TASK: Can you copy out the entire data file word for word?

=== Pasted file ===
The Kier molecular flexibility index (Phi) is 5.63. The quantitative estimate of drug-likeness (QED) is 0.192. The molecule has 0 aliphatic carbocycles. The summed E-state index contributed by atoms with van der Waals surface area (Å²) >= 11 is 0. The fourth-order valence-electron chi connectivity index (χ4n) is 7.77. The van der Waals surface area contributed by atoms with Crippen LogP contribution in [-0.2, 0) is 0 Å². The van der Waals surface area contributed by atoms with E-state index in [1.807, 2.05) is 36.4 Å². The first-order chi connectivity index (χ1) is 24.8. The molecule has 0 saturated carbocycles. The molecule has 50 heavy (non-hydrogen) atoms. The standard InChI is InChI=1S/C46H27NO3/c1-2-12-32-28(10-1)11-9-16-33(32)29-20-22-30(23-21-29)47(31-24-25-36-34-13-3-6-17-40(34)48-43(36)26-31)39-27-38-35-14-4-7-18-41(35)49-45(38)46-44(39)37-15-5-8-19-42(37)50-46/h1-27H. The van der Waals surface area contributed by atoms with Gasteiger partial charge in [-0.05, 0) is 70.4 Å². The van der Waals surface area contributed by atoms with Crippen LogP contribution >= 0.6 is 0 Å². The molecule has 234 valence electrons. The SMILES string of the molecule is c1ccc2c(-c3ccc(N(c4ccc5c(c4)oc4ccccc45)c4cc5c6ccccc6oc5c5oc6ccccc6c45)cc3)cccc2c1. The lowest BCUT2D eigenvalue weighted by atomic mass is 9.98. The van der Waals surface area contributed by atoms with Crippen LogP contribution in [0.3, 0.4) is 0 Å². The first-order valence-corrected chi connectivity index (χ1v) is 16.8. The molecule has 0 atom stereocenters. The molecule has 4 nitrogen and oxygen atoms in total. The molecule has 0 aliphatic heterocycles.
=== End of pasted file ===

The Kier molecular flexibility index (Phi) is 5.63. The quantitative estimate of drug-likeness (QED) is 0.192. The molecule has 0 aliphatic carbocycles. The summed E-state index contributed by atoms with van der Waals surface area (Å²) >= 11 is 0. The fourth-order valence-electron chi connectivity index (χ4n) is 7.77. The van der Waals surface area contributed by atoms with Crippen LogP contribution in [-0.2, 0) is 0 Å². The van der Waals surface area contributed by atoms with E-state index in [1.807, 2.05) is 36.4 Å². The first-order chi connectivity index (χ1) is 24.8. The molecule has 0 saturated carbocycles. The molecule has 50 heavy (non-hydrogen) atoms. The standard InChI is InChI=1S/C46H27NO3/c1-2-12-32-28(10-1)11-9-16-33(32)29-20-22-30(23-21-29)47(31-24-25-36-34-13-3-6-17-40(34)48-43(36)26-31)39-27-38-35-14-4-7-18-41(35)49-45(38)46-44(39)37-15-5-8-19-42(37)50-46/h1-27H. The van der Waals surface area contributed by atoms with Gasteiger partial charge in [-0.05, 0) is 70.4 Å². The van der Waals surface area contributed by atoms with Crippen LogP contribution >= 0.6 is 0 Å². The molecule has 234 valence electrons. The SMILES string of the molecule is c1ccc2c(-c3ccc(N(c4ccc5c(c4)oc4ccccc45)c4cc5c6ccccc6oc5c5oc6ccccc6c45)cc3)cccc2c1. The lowest BCUT2D eigenvalue weighted by atomic mass is 9.98. The van der Waals surface area contributed by atoms with Crippen LogP contribution in [0.3, 0.4) is 0 Å². The first-order valence-corrected chi connectivity index (χ1v) is 16.8. The molecule has 0 atom stereocenters. The molecule has 4 nitrogen and oxygen atoms in total. The molecule has 0 aliphatic heterocycles.